### THE SMEDLIUM CASE by Stephen Law

This is adapted from my 2005 Ratio paper “Systems of Measurement”.

Wittgenstein says that we cannot describe the standard metre bar as being one metre long (because of its peculiar role in metric system of measurement). Kripke says we can, and that it is, in fact, only contingently one metre long.

Consider these two systems of measurement

1. The W-system of measurement

Let the reference of ‘one W’ with respect to any arbitrary time t and possible world w be the length that stick W has at t at w (and be empty otherwise). Thus stick W can never be and could never have been anything other than one W long. It is a necessary truth that, if it exists, W is one W long.

Having thus defined ‘one W’, we can now set about expressing the length of a given object as a multiple/fraction of one W.

Notice that in this system of measurement stick W’s length in Ws at any arbitrary time and/or world is stipulatively held constant. Stick W is necessarily one W long. Shrink or stretch it: stick W remains one W long. Indeed, by shortening stick W one alters the W dimensions of other objects.

I shall call this the W system of measurement. It seems plausible that on Wittgenstein’s view the ‘peculiar role’ assigned to the Standard Metre in the metric system is precisely that which is assigned to stick W in the W system.

2. The K-system of measurement

Suppose we introduce the expression ‘one K’ to refer to that length which stick K happens actually to possess at t0. We might then go on to measure length in Ks using stick K, and do so quite accurately, just so long as stick K remains the same length. But then, even though the length of K is used to measure length in Ks – indeed, even though it may be the only thing we use to measure length in Ks — it is nevertheless contingent that stick K is one K long. For stick K might not have been the length it actually is.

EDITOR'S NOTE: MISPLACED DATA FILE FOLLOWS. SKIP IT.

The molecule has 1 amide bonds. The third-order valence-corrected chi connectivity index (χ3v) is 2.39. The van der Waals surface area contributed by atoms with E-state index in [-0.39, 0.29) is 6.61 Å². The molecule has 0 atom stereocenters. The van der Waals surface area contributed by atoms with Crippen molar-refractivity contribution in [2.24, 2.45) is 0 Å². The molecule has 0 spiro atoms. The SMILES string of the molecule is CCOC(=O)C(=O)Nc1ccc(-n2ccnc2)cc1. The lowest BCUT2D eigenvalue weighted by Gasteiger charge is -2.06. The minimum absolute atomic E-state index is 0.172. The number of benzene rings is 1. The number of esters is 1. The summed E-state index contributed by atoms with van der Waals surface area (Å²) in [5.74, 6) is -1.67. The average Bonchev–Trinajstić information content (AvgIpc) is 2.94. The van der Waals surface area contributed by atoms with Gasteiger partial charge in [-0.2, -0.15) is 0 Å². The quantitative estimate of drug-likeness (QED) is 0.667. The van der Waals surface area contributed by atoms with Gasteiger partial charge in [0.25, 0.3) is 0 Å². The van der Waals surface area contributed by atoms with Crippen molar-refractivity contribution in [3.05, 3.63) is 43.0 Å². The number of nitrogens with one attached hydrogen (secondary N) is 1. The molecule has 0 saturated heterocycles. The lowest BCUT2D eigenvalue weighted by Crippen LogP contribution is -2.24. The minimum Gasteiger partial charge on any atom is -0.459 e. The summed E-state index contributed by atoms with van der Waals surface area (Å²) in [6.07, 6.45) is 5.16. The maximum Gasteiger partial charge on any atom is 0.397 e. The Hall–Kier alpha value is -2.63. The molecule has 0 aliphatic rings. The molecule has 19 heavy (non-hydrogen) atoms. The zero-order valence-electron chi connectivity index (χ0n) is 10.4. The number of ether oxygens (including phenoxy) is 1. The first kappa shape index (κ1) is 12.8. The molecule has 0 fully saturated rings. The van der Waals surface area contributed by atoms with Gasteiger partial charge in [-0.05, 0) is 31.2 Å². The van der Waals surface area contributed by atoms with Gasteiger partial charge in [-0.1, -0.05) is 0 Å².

Let’s call any system of measurement in which all measures are used in this way K-type.

On Kripke's view, the metric system is like the K-system. ‘One metre’ names a certain length: that length which the Standard Metre happens currently to possess. Thus the Standard Metre is only correctly used to measure length in metres on the condition that it remains that same length.

Intuitively, it seems Kripke is right about this.

But now let’s turn to my Smedlium Case.

Imagine a world quite similar to our own that contains large quantities of a metal-like material – let's call it smedlium – which gradually and unpredictably alters in size. All smedlium objects expand and contract in unison. At one o'clock on one particular day all the smedlium objects are 5% larger than they were at mid-day; at two o'clock they are all 10% smaller, and so on. Despite this peculiarity, smedlium remains a useful material. In fact, it is the strongest and most durable material available. One of the inhabitants of this world builds machinery made wholly out of smedlium. The machines are used in situations where their size relative to non-smedlium objects doesn't matter. The smedlium engineer constructs and calibrates a measuring rule made out of smedlium to use when manufacturing such machines. She measures dimensions in ‘S’s, one S being measured against the length of her smedlium measure. Of course, so far as manufacturing smedlium machines is concerned, a smedlium measure is far more useful than is a rule made out of some more stable material, for it allows the smedlium engineer to ignore the changes in size of the object upon which she is working. For example, she knows that, say, if the hole for the grunge lever measured 0.5 S in diameter at one o'clock, then a grunge lever which measures 0.5 S in diameter at two o'clock will just fit into that hole, despite the fact that the hole is now noticeably smaller than it was at one o'clock.